I've experienced a handful of times that an application has slowed down sufficiently without a code change. So, what could (change to) make an application slower over time? Mostly, the answer to this question is data. To be more specific, the amount of data that an application has to process.
During development, we as developers, often develop against a small subset of the data. This has as outcome, that parts of an application seem fast during this stage. And when it reaches the production environment it still is fast. But after a while, when the application is in use, the data starts to accumulate and it might suddenly be the cause of performance issues.
From my experience, most of these performance problems are caused while combining two lists in order to manipulate the data. And don't get me wrong, it's an easy mistake.
The slow approach link
As an example, let's take two lists, one with the customers, the second one with the customer preferences. We want to merge the two lists into a single list, representing the customer data with their preference.
How many times did you write or encounter the following code?
Another commonly approach is to write it with the LINQ
Well... then I got bad news for you because this isn't fast for larger lists.
The faster approach link
But how should this be written then?
A better approach with performance in mind is to use the LINQ
If you're more a fan of the LINQ query syntax, then the above snippet can be rewritten to:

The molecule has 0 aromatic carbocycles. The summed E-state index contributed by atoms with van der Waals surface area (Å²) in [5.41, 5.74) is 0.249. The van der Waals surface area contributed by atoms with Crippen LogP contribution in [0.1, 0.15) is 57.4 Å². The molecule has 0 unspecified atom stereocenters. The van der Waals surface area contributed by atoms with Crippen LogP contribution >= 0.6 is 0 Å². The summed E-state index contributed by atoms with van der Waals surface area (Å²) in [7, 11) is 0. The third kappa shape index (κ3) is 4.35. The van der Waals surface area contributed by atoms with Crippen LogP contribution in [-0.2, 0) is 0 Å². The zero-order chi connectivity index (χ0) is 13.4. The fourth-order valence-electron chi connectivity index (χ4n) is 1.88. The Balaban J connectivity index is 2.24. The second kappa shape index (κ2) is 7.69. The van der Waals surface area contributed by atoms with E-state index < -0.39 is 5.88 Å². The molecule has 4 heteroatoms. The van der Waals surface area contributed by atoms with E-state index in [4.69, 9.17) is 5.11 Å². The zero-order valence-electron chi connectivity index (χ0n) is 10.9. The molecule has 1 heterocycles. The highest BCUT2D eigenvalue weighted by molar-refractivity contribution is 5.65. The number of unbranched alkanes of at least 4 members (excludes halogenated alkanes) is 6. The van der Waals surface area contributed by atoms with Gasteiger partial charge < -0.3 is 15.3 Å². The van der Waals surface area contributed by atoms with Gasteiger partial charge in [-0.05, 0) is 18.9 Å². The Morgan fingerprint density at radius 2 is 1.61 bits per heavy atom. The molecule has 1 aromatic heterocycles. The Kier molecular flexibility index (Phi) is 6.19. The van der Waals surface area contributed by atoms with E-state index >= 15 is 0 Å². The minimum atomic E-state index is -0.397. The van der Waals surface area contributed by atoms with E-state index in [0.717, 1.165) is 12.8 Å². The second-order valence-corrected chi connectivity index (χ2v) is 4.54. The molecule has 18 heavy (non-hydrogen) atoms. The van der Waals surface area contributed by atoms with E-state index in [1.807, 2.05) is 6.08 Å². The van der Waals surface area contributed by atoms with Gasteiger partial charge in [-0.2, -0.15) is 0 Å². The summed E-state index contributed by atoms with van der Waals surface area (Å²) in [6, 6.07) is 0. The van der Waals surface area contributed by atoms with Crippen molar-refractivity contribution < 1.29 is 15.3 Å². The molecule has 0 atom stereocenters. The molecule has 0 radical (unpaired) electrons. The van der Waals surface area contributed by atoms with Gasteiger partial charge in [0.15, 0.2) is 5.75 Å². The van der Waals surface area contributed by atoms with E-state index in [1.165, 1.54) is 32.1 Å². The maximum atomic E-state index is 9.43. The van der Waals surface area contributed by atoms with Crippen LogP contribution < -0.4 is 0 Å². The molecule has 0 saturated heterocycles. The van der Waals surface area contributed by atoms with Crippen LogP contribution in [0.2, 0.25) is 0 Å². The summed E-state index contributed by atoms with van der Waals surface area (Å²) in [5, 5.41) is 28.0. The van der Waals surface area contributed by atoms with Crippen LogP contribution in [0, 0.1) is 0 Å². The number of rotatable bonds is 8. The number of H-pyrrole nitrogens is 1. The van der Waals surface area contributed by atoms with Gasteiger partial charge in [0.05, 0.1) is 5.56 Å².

Both of the LINQ examples don't only perform better, but they also make the intentions more clear in my opinion.
As pointed on out in a reddit thread, it isn't LINQ that's making this faster.
The cause of these improvements is found in the lookup of the
Join method, not LINQ itself.
To prove that LINQ does, in fact, make things actually a tiny bit slower can be tested with the following code.
You don't have to take my word for it, here's a comparison of all the methods that are described in this post. On my machine, this gives us the following result.
|List size||For-loop||Foreach-loop||LINQ Select||LINQ method Join||LINQ query Join||Dictionary||Prefilled Dictionary||Manual iteration|
Benchmarks are created with Simple microbenchmarking in C#
I expected the LINQ examples to be faster, but I was still surprised by the margins of these results.
To play with the solutions yourselves, here's a link to the GitHub repository with the examples included.
The reason why the numbers ramp up is that at its worst-case scenario, it has to traverse through the whole list until the predicate finds a match.
The larger the list gets, the slower the code will run.
We can express this algorithm with the Big O Notation as
O(N), which describes a linear growth in proportion to the size of the list.
To do better we can make rewrite this to an
O(1) algorithm, to make this lookup a single operation. Regardless of the size of the list.
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